A recent story carried by Stratfor.com confirms the rising social unrest related to land grabs by local governments:
On May 26, a 52-year-old unemployed man named Qian Mingqi reportedly set off improvised explosive devices outside three government buildings in Fuzhou, Jiangxi province, killing himself and one other person and wounding at least 10 others. According to Chinese media reports, the man had posted statements to his microblog accusing a local government official of failing to compensate him fairly for the seizure of his property. Though not all the details of the case are available, the man claimed the government had appropriated 10 million yuan ($1.5 million) for land belonging to him and seven other people, but the local official had cheated him out of about 2 million yuan he believed he was owed. In the microblog post, he claimed to have appealed the case for 10 years without any progress due to opposition from the local government and judicial bureau, which he said presented false evidence in court.
Grievances against local governments over land seizures and compulsory demolitions are a long-running and widespread issue in China — an issue that has been exacerbated by the rapid economic growth and urbanization since the 1990s. Local governments are given a great deal of autonomy over land sales and collaborate with developers, investors or other interest groups in pursuing financial interests, shaping a process that is easily manipulated by local officials and developers.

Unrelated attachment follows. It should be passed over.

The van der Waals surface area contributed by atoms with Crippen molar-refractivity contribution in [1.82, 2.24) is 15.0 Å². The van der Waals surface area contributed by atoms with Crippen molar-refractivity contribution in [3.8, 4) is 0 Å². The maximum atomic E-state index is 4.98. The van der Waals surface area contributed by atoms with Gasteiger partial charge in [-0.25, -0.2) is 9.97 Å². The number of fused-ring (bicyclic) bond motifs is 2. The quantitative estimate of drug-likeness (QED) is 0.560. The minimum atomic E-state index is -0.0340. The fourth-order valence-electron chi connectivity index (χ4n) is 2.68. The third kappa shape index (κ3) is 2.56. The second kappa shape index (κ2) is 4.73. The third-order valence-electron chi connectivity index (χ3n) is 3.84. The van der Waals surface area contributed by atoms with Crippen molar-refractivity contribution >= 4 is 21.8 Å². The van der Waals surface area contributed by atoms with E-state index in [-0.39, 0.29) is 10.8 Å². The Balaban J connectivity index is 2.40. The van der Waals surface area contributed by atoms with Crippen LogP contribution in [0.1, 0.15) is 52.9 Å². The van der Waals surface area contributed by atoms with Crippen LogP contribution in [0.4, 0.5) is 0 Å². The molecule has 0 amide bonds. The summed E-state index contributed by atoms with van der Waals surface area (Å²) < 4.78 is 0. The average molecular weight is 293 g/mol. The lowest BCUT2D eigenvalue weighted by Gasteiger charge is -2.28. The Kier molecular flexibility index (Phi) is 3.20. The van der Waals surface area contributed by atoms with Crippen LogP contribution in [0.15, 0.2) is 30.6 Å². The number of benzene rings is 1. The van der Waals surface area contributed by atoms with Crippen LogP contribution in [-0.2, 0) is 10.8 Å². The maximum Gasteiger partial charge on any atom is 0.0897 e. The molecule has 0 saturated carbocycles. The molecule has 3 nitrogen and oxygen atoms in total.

The local governments may be the Achilles heel in this investment-cum-growth-cum-investment speculation game. Rising debt among the local governments and rising tensions created by them don’t bode well for the smooth transition of buildable land:
From Stratfor.com [my emphasis]:
China’s central government is preparing a plan to manage massive local government debt problems, according to a May 31 Reuters report. Though the plan and its details remain unconfirmed — even Chinese language reports are citing Reuters as the sole source — the report suggests that a major attempt is under way to address the greatest immediate challenge to China’s financial stability. In March 2010, China’s Ministry of Finance announced a plan to overhaul local government finances. Little progress has been reported since, but the details from Reuters correspond closely to the overhaul plan and suggest it is nearing implementation.
The report cites unnamed sources with direct knowledge of the plan, claiming that Beijing will adopt a range of measures to clean up local governments’ financial books, which have become overburdened with debt since the massive nationwide credit binge launched to combat the global financial crisis in 2008. Local governments set up local government financial vehicles (LGFVs) to borrow from banks and manage development projects because the governments themselves, with very few exceptions, are not allowed to issue bonds and finance projects in such a manner.
In mid-2010, the China Banking Regulatory Commission (CBRC) revealed that of about 8 trillion yuan (about $1.23 trillion) in loans to LGFVs, an anticipated 25 percent would go bad, while another 50 percent was tied to projects that were unprofitable but were supported by local governments’ regular revenues. In May 2011, a Chinese news report cited the Ministry of Finance as saying that by 2009, local debt had reached 2.79 trillion yuan and that outstanding local loans had reached 7.38 trillion yuan, or about 226.4 percent of total local government revenue. After the local debt problem ballooned in 2009-2010, Beijing revealed that it would conduct investigations into local government finances to determine the scope of the problem.
Maybe it’s not a house of cards. But given the amount of global money predicated on China keeping this game going, the risk for all those buoyant risk assets across every major asset class is off the charts.